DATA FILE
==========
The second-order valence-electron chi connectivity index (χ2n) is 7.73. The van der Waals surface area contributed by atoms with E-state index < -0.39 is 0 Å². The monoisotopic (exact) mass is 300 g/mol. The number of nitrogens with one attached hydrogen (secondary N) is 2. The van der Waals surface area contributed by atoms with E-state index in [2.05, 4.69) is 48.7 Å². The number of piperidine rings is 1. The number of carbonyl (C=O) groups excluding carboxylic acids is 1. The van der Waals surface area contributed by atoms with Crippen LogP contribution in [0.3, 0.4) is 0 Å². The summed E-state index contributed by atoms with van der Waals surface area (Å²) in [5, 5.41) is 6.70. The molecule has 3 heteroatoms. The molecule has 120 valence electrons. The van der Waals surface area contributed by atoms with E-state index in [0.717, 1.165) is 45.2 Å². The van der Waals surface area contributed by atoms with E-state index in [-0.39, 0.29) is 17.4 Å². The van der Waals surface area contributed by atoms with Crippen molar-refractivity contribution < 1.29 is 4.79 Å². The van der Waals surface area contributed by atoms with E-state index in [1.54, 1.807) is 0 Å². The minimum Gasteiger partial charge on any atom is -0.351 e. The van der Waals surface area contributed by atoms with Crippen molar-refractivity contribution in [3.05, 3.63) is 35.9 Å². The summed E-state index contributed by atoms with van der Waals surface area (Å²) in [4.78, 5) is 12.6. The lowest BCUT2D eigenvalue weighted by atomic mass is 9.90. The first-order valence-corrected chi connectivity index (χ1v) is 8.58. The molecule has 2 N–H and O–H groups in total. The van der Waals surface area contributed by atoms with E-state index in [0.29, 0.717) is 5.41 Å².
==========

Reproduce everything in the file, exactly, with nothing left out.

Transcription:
The second-order valence-electron chi connectivity index (χ2n) is 7.73. The van der Waals surface area contributed by atoms with E-state index < -0.39 is 0 Å². The monoisotopic (exact) mass is 300 g/mol. The number of nitrogens with one attached hydrogen (secondary N) is 2. The van der Waals surface area contributed by atoms with E-state index in [2.05, 4.69) is 48.7 Å². The number of piperidine rings is 1. The number of carbonyl (C=O) groups excluding carboxylic acids is 1. The van der Waals surface area contributed by atoms with Crippen LogP contribution in [0.3, 0.4) is 0 Å². The summed E-state index contributed by atoms with van der Waals surface area (Å²) in [5, 5.41) is 6.70. The molecule has 3 heteroatoms. The molecule has 120 valence electrons. The van der Waals surface area contributed by atoms with E-state index in [0.717, 1.165) is 45.2 Å². The van der Waals surface area contributed by atoms with E-state index in [-0.39, 0.29) is 17.4 Å². The van der Waals surface area contributed by atoms with Crippen molar-refractivity contribution < 1.29 is 4.79 Å². The van der Waals surface area contributed by atoms with E-state index in [1.54, 1.807) is 0 Å². The minimum Gasteiger partial charge on any atom is -0.351 e. The van der Waals surface area contributed by atoms with Crippen molar-refractivity contribution in [3.05, 3.63) is 35.9 Å². The summed E-state index contributed by atoms with van der Waals surface area (Å²) in [4.78, 5) is 12.6. The lowest BCUT2D eigenvalue weighted by atomic mass is 9.90. The first-order valence-corrected chi connectivity index (χ1v) is 8.58. The molecule has 2 N–H and O–H groups in total. The van der Waals surface area contributed by atoms with E-state index in [0.29, 0.717) is 5.41 Å².